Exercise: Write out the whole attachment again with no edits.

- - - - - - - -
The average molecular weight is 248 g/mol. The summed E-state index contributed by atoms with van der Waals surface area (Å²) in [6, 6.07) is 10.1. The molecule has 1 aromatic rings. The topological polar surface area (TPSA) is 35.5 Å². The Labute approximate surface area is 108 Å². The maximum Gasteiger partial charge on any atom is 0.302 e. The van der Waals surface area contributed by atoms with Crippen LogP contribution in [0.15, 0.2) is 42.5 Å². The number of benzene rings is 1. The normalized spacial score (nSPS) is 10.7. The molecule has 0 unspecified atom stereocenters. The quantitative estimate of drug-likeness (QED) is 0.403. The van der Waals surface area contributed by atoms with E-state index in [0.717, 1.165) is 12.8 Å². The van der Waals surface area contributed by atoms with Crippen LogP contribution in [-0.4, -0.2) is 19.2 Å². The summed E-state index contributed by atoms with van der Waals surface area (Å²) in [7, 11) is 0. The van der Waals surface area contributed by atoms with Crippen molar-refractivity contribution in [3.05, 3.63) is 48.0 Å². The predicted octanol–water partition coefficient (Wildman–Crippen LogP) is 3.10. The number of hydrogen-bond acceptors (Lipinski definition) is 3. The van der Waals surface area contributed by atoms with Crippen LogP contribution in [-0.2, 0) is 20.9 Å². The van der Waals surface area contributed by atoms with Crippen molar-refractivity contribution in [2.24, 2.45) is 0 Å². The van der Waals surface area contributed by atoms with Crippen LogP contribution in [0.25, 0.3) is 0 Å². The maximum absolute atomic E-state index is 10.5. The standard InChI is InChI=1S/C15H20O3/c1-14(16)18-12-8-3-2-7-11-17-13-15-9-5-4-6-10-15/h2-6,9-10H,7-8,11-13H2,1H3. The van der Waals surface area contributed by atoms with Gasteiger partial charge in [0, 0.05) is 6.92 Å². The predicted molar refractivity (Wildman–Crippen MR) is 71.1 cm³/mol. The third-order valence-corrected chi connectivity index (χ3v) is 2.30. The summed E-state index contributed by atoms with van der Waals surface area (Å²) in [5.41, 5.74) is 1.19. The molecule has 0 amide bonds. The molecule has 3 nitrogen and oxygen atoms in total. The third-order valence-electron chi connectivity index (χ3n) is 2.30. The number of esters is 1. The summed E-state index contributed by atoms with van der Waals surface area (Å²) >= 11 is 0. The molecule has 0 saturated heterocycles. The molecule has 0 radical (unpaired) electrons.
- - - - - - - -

The average molecular weight is 248 g/mol. The summed E-state index contributed by atoms with van der Waals surface area (Å²) in [6, 6.07) is 10.1. The molecule has 1 aromatic rings. The topological polar surface area (TPSA) is 35.5 Å². The Labute approximate surface area is 108 Å². The maximum Gasteiger partial charge on any atom is 0.302 e. The van der Waals surface area contributed by atoms with Crippen LogP contribution in [0.15, 0.2) is 42.5 Å². The number of benzene rings is 1. The normalized spacial score (nSPS) is 10.7. The molecule has 0 unspecified atom stereocenters. The quantitative estimate of drug-likeness (QED) is 0.403. The van der Waals surface area contributed by atoms with E-state index in [0.717, 1.165) is 12.8 Å². The van der Waals surface area contributed by atoms with Crippen LogP contribution in [-0.4, -0.2) is 19.2 Å². The summed E-state index contributed by atoms with van der Waals surface area (Å²) in [7, 11) is 0. The van der Waals surface area contributed by atoms with Crippen molar-refractivity contribution in [3.05, 3.63) is 48.0 Å². The predicted octanol–water partition coefficient (Wildman–Crippen LogP) is 3.10. The number of hydrogen-bond acceptors (Lipinski definition) is 3. The van der Waals surface area contributed by atoms with Crippen LogP contribution in [-0.2, 0) is 20.9 Å². The van der Waals surface area contributed by atoms with Crippen molar-refractivity contribution in [2.24, 2.45) is 0 Å². The van der Waals surface area contributed by atoms with Crippen LogP contribution in [0.25, 0.3) is 0 Å². The maximum absolute atomic E-state index is 10.5. The standard InChI is InChI=1S/C15H20O3/c1-14(16)18-12-8-3-2-7-11-17-13-15-9-5-4-6-10-15/h2-6,9-10H,7-8,11-13H2,1H3. The van der Waals surface area contributed by atoms with Gasteiger partial charge in [0, 0.05) is 6.92 Å². The predicted molar refractivity (Wildman–Crippen MR) is 71.1 cm³/mol. The third-order valence-corrected chi connectivity index (χ3v) is 2.30. The summed E-state index contributed by atoms with van der Waals surface area (Å²) in [5.41, 5.74) is 1.19. The molecule has 0 amide bonds. The molecule has 3 nitrogen and oxygen atoms in total. The third-order valence-electron chi connectivity index (χ3n) is 2.30. The number of esters is 1. The summed E-state index contributed by atoms with van der Waals surface area (Å²) >= 11 is 0. The molecule has 0 saturated heterocycles. The molecule has 0 radical (unpaired) electrons.